“THE HOUSE I LIVE IN”
a film written and directed by EUGENE JARECKI, a Charlotte Street Films Production, Produced by EUGENE JARECKI and MELINDA SHOPSIN, Executive Producers DANNY GLOVER, BRAD PITT, JOHN LEGEND, & RUSSELL SIMMONS, (2012, 108 minutes)
WHEN: Sunday May 12, 2013 1:15pm
WHERE: Community Church NY Gallery Room, 28 East 35th St. btwn Park & Madison Aves
ADMISSION: Free; donations appreciated
“The War On Drugs is a holocaust in slow motion” - David Simon from “The House I Live In”
If you think the above statement is just sensationalism then you need to see award winning filmmaker Eugene Jarecki’s latest film “THE HOUSE I LIVE IN”. Winner of the 2012 Sundance Film Festival’s Grand Jury Prize, the film is a searing investigation into a reality that is far more complex and multi-faceted than most Americans can imagine. Like no other phenomenon of our time, the War On Drugs reflects back the intersection of race, class, politics, economics, and stories of personal tragedy and courage.
One of those personal stories touches Jarecki himself. His nannie from birth, (named ironically Nannie Jeter) was a black woman who lost her son, a playmate of the young Jarecki, to the War On Drugs. Her pain and suffering opens Jarecki’s eyes and sets him on a journey of discovery. Deftly pivoting back and forth between the personal story of Jeter and the wider panoramic overview of the blindness and corruption built into the criminal justice system , Jarecki weaves a tapestry that is at times exquisite.
Forty years ago, President Nixon called a press conference to tell the American people that their “public enemy #1” was drug abuse. He then proceeded to declare an all-out war on drug users and sellers, with resounding repercussions on criminal justice policy and on vast numbers of Americans.
Subsequent presidents, drug czars, and local politicians have followed Nixon’s lead, fueling an unprecedented boom in the country’s prison population and waging an ever-escalating campaign against what many feel should be considered a public health problem rather than a law enforcement problem. By any measure it must be considered a colossal failure.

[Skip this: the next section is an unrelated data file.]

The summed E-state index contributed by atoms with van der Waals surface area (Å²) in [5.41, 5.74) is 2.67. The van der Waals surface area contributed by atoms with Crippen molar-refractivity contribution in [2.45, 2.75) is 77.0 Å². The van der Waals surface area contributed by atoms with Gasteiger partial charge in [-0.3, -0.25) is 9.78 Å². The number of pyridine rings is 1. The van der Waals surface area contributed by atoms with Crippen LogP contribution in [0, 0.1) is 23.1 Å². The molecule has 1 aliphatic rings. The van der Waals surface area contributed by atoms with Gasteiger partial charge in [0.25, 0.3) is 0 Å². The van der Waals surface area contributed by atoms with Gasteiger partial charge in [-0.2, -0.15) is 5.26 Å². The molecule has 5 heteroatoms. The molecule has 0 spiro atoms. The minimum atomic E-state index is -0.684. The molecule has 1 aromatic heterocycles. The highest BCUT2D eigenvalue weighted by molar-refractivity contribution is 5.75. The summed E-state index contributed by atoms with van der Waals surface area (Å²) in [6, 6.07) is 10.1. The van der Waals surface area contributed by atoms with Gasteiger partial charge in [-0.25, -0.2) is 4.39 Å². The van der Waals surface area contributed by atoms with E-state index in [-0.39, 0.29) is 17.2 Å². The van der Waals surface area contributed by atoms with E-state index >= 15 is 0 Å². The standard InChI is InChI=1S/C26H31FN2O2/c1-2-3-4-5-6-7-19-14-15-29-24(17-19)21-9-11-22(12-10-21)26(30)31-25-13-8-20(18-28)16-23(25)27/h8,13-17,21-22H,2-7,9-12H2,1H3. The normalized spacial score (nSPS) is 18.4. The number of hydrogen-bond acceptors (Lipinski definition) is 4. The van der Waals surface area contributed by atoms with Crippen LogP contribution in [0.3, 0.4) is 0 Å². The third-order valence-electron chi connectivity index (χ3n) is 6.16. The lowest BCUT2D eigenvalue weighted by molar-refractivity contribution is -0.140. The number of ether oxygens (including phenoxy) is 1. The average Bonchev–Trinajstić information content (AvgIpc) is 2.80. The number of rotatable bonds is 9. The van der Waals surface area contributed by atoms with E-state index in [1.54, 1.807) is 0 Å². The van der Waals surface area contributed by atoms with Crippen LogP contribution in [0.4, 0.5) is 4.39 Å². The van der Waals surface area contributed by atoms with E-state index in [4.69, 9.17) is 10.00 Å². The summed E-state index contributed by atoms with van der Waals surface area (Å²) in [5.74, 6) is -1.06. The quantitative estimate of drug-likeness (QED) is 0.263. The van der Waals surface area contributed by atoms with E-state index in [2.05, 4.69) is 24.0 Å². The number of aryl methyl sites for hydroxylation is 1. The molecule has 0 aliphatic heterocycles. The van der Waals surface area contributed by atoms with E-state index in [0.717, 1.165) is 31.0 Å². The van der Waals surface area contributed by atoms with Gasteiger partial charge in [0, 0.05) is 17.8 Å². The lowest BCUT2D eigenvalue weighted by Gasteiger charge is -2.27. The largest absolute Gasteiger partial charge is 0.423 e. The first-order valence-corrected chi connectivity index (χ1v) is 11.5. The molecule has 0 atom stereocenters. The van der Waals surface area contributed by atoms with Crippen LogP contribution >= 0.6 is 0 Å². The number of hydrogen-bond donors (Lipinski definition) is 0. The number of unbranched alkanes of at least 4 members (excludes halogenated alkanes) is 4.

This war is costing countless lives, destroying families, and inflicting untold damage on future generations of Americans. Over forty years, the War on Drugs has cost more that $ 1trillion, accounted for more than 45 million arrests, made America the world’s largest jailer, and damaged poor communities at home and abroad. Yet for all that, drugs are cheaper, purer, and more available today than ever before. From the chaotic and discriminatory sentencing laws to the economic incentives for corruption inherent in the privatization of the prison system and the seizures of property, the film offers a penetrating look inside America’s longest war, offering a definitive portrait and revealing its profound human rights implications.
The film draws on the testimony of prisoners and drug dealers themselves as well as the expert commentary from such insightful figures as Dr. Gabor Mate`, Professor Charles Ogletree, writer David Simon, and Michelle Alexander, the brilliant author of “The New Jim Crow: Mass Incarceration In The Age Of Colorblindness”
The U.S. economy is not what it was a hundred years ago. It no longer needs large numbers of manual laborers. That leaves 15, maybe 20 percent of its population literally expendable. Do we dare entertain the notion that our society sees the huge prison population not as a problem but as a solution?